1980 of these in stock, p/n497-2729-5-ND, for only $1.92 each qty 10.
    Get the datasheet,

    Actually, when used in an automobile, etc., there's another concern,
    and that's short-circuit protection. Without any foldback current
    limiting or thermal limiting, etc., the FET can get into some serious
    danger. Clearly your goal is to have the fuse blow before the MOSFET
    dies. This iffy proposition is one reason the automotive industry
    has turned to more sophisticated intelligent high-side switches.

    One rugged part that's nearly an ultimate is Infineon's BTS555. This
    is a 62V 165A, 0.0025-ohm intelligent FET in a 5-lead TO-220 package.
    Its impressive 2.5-milliohms is achieved with a N-channel vertical
    power FET and an internal charge pump. It includes both current and
    thermal limiting, and reports back any faults. This amazing part is
    sold by Future and Avnet, but they want you to buy 250 of them. :>(

    Hmm, Future also offers the BTS550P in tubes of 25 for $7.72 each.
    It's nearly as impressive, rated at 115A with R(on) = 3.6 milliohms.
    This means it'll dissipate only 0.37 watts at 10A (including operating
    power) so it doesn't even need a heat sink! Cool indestructible stuff.

    - Win

  5. Winfield Hill wrote...
    DigiKey offers many of the smaller high-side switches in the Infineon
    BTS series. With built-in thermal limiting, these are excellent for
    serious automotive and industrial use. In the table below, the Imax
    rating is at an 85C case temp. DigiKey stocks six TO-220 parts,

    part no. Imax ohms price (single) comments
    -------- ---- ---- ------- --------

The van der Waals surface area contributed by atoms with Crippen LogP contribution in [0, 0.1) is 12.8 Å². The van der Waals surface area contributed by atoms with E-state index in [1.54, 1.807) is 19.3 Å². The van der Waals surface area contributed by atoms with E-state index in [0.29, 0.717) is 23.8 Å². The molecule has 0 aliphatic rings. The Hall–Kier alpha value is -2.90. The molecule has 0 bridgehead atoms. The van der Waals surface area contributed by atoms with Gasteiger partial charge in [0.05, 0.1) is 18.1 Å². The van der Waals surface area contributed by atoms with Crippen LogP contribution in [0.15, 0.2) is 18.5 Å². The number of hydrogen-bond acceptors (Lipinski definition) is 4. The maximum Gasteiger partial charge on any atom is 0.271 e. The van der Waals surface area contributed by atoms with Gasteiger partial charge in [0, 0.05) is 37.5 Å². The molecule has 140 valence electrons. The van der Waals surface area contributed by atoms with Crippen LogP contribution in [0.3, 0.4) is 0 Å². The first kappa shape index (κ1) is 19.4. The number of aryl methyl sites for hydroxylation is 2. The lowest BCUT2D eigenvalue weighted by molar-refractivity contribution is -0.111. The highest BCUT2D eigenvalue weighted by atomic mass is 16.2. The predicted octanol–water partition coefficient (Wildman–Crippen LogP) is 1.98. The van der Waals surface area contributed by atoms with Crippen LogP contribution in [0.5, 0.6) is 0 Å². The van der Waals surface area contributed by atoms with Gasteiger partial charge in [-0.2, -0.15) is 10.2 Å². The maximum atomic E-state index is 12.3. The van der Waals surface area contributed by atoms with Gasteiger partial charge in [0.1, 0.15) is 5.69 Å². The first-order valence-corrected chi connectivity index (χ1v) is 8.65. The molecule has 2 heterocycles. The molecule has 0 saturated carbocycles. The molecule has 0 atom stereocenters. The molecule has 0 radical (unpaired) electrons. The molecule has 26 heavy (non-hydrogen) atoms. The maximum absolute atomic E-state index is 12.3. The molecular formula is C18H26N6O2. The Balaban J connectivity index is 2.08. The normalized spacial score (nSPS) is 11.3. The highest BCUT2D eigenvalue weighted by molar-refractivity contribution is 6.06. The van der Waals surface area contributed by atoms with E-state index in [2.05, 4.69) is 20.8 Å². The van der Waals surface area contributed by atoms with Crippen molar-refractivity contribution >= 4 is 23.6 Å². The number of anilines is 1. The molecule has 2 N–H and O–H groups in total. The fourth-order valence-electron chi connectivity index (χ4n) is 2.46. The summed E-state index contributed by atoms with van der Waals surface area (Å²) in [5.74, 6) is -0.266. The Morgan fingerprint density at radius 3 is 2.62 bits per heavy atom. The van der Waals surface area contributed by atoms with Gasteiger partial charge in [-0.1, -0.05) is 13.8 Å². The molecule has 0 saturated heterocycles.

BTS409LI 2.3A 0.20 $2.82 5-leads, all-purpose protected switch
    BTS410F2 1.8A 0.22 $3.70
    BTS432E2 11A 0.038 $6.79
    BTS611L1 2.3A 0.20 $3.16 dual switch, 7-leads, can be paralleled
    BTS621L1 4.4A 0.10 $3.24 dual switch, 7-leads, can be paralleled
    BTS650P 70A 0.006 $6.14 7-leads, excellent for 10A lights, etc.
    BTS660P 44A 0.009 $6.46
    BTS550 115A 0.0036 not offer by DigiKey, 5-leads, impressive
    BTS555 158A 0.0029 amazing best-in-breed, not offer by DigiKey

    The BTS650P would certainly be a good choice for Tim, with an I^2 R
    power dissipation of only 0.6W at 10A. In stock at DigiKey for only
    $5.61 qty 25, it's a good item for everyone's engineering parts bin.

    Infineon has many other attractive parts in their BTS smart-switch
    series, but they come in various types of surface mount packages.

    - Win

  6. Good one Win!
  7. Ross Mac

    Ross Mac Guest

    I would use a hockey puck ....
    There are tons of them on Google....
  8. Guest

    You are better off using an automotive relay.
    20 to 40 amp relays are available for less than
    3 dollars. They are simple, cheap and effective.
    You could even use 2 10 amp miniature relays,
    one for each bulb. (While one would work, at
    110 watts that's close to the 10 amp rating. I
    prefer a wider margin.)

    Do you have a reason to use solid state vs
    an electromechanical relay?
  9. tech-guy

    tech-guy Guest

    Do you have a reason to use solid state vs
    If you just want to turn on/off once in a while, mechanical is the
    lower cost method. If you want higher on/off cycles (flashing lights)
    or a relay that is unaffected by vibration and shock, then a solid
    state relay like a
    or other dc solid state relays would work fine.
  10. JeffM

    JeffM Guest

    [response to a post from Jan 24 2004]
    Do you really think this dude is still hanging around
    looking for a solution to his problem?
    Before posting to Google Groups.
    learn a little about Usenet.